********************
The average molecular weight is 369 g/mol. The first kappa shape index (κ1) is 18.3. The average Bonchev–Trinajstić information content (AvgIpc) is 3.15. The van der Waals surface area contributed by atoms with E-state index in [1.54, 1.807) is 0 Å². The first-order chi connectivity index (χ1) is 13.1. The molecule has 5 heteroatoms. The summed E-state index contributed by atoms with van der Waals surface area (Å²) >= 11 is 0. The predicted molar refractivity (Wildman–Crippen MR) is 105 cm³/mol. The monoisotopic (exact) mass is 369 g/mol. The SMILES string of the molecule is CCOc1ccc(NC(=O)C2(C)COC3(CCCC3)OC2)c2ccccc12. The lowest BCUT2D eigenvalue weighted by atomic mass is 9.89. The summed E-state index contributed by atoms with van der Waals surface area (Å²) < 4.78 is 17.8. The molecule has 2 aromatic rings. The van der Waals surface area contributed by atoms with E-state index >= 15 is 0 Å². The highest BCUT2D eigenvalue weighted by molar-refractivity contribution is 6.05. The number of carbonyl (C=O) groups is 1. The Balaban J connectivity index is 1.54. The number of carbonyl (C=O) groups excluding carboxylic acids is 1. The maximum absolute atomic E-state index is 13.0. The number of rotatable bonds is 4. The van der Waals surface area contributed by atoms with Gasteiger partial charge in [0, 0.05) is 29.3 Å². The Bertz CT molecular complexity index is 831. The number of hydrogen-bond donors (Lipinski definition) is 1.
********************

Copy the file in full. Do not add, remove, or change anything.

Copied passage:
The average molecular weight is 369 g/mol. The first kappa shape index (κ1) is 18.3. The average Bonchev–Trinajstić information content (AvgIpc) is 3.15. The van der Waals surface area contributed by atoms with E-state index in [1.54, 1.807) is 0 Å². The first-order chi connectivity index (χ1) is 13.1. The molecule has 5 heteroatoms. The summed E-state index contributed by atoms with van der Waals surface area (Å²) >= 11 is 0. The predicted molar refractivity (Wildman–Crippen MR) is 105 cm³/mol. The monoisotopic (exact) mass is 369 g/mol. The SMILES string of the molecule is CCOc1ccc(NC(=O)C2(C)COC3(CCCC3)OC2)c2ccccc12. The lowest BCUT2D eigenvalue weighted by atomic mass is 9.89. The summed E-state index contributed by atoms with van der Waals surface area (Å²) < 4.78 is 17.8. The molecule has 2 aromatic rings. The van der Waals surface area contributed by atoms with E-state index >= 15 is 0 Å². The highest BCUT2D eigenvalue weighted by molar-refractivity contribution is 6.05. The number of carbonyl (C=O) groups is 1. The Balaban J connectivity index is 1.54. The number of carbonyl (C=O) groups excluding carboxylic acids is 1. The maximum absolute atomic E-state index is 13.0. The number of rotatable bonds is 4. The van der Waals surface area contributed by atoms with Gasteiger partial charge in [0, 0.05) is 29.3 Å². The Bertz CT molecular complexity index is 831. The number of hydrogen-bond donors (Lipinski definition) is 1.